May-June 2021, 66(3):272-278
Background: Much attention has been focused on environmental risk factors and their roles in eczema development. In this regard, the specific eczema risk factors in Taiwan were relatively unknown. As such, this study investigated the common indoor risk factors present in Taiwanese households. Aims: To discuss the effects of several indoor risk factors on the prevalence of atopic eczema in Taiwan. Materials and Methods: A cross-sectional, population-based study was performed in Kaohsiung, Taiwan, using both survey investigation and fungal culturing. A total of 998 participants were enrolled in the survey, with 513 participants selected for fungal culture. Risks of atopic eczema were calculated as odds ratios for various risk factors using logistic regression. The correlation between potential risk factors and the fungal level was analyzed with linear regression. Results: Pet and house plants have an adjusted odds ratio of 1.434 (95% CL: 1.011–2.033) and 1.820 (95% CL: 1.229-2.696), respectively. Additionally, smoking was shown to possess an odds ratio of 1.461 (95% CL: 1.064-2.006). Wood wall has an adjusted odds ratio of 2.143 (95% CL: 1.235-3.658). Frequent bedroom shower use (β = 0.254) and hours of opened windows (β = 0.106) have shown significant positive associations with indoor fungal level. Conclusion: Pets, house plants, and smoking were concluded to be major risk factors for atopic eczema. Wood wall remained controversial due to its limited sample size and possible confounders. Bedroom shower and window-opening have been shown to increase mold growth, but the lack of association with eczema suggested other allergens besides mold to be the primary eczema trigger.
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Allergens in hand, foot, and hand–Foot eczema: An intercomparison by patch testing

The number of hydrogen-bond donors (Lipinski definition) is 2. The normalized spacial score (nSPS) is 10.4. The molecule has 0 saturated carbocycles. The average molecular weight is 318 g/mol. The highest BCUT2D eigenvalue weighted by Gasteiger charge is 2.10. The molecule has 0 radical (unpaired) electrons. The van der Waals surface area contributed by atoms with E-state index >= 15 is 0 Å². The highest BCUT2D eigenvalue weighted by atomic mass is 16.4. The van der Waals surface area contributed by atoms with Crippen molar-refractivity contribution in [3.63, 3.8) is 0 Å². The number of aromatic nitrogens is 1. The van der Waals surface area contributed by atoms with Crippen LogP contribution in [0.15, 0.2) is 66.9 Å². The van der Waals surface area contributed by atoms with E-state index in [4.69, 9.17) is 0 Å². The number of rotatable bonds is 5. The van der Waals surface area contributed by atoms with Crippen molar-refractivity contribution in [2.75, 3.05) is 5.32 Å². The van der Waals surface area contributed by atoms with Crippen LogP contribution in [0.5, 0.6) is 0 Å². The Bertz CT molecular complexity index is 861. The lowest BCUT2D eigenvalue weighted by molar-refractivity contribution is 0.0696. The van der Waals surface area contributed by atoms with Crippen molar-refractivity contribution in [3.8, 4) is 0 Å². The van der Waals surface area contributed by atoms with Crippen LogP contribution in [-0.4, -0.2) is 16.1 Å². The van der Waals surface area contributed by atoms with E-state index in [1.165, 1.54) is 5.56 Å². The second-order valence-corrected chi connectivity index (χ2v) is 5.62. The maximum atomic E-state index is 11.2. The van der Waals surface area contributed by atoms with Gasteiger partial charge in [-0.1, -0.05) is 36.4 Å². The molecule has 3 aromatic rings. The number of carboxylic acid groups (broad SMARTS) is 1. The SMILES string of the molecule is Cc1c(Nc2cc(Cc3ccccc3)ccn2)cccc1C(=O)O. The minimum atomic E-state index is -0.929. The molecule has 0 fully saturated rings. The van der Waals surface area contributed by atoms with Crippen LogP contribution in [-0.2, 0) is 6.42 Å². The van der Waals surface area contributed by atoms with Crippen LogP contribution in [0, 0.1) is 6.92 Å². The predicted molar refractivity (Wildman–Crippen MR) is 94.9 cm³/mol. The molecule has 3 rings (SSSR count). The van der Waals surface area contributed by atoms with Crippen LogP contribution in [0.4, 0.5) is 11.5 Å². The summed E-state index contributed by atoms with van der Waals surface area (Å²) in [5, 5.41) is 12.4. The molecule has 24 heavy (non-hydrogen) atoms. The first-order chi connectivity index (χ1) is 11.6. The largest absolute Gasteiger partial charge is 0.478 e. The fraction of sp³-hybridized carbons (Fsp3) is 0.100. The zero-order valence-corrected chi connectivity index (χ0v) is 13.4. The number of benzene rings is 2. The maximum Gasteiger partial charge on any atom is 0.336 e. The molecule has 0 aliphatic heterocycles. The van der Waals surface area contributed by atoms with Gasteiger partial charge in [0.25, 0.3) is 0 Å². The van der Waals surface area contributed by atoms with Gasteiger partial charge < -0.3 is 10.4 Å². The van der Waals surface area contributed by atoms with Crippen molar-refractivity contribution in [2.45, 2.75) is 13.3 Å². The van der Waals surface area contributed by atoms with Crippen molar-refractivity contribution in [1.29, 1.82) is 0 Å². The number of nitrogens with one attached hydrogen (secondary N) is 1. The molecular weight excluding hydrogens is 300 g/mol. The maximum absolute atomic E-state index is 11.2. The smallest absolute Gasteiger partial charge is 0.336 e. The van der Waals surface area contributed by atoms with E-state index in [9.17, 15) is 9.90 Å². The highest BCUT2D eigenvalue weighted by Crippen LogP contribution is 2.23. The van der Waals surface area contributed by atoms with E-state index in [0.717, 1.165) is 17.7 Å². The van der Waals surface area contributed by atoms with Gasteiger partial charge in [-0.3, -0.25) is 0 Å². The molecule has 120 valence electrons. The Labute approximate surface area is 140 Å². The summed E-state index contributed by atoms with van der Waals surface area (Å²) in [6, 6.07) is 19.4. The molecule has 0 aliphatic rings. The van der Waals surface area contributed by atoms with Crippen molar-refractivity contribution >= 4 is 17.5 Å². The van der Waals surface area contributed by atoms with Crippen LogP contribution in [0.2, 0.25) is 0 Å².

S Sahana, SG Chethana, GR Kanthraj, Jayadev Betkerur
May-June 2021, 66(3):329-329
Background: Hand eczema (HE), foot eczema (FE), and hand–foot eczema (HFE) manifest on exposure to various agents in day-to-day life or in occupations or both. Objectives: The objectives of this study were to identify pattern of allergens causing HE, FE, and HFE and to identify multiple and concurrent contact allergies. Materials and Methods: A study was conducted from October 2013 to August 2015 which included 190 patients. Patch test was performed for 78.94% of patients (n = 150). The statistical tests used were descriptive, Cramer's V, and Chi-square tests. Results: The most commonly affected group was HFE (55.8%) followed by HE (22.1%) and FE (22.1%). Allergens showed positivity either singly 56.3% (n = 67) or in combination 43.69% (n = 52). Nickel (41.79%) was the most common allergen in all the three groups followed by potassium dichromate. Late reactions (after day 7) were observed in 17.64% of patients (n = 21). Nickel was observed in 42.85% (n = 9) and paraphenylenediamine was observed in 28.57% of patients (n = 6) with P values of <0.001 and 0.050, respectively. Multiple contact allergies were seen in 44% of patients (n = 52). Concurrent reactions (55.8% [n = 29]), polysensitization (34.6% [n = 18]), and mixed reactions (9.6% [n = 5]) (P value of <0.001) were observed. Conclusion: Significant multiple contact allergies including concurrent reactions with nickel sulfate, potassium dichromate, cobalt chloride, and polysensitization were observed. No significant differences in allergen pattern were observed in HE, FE, and HFE. Recommendation: Day 7 reading is recommended in HFE.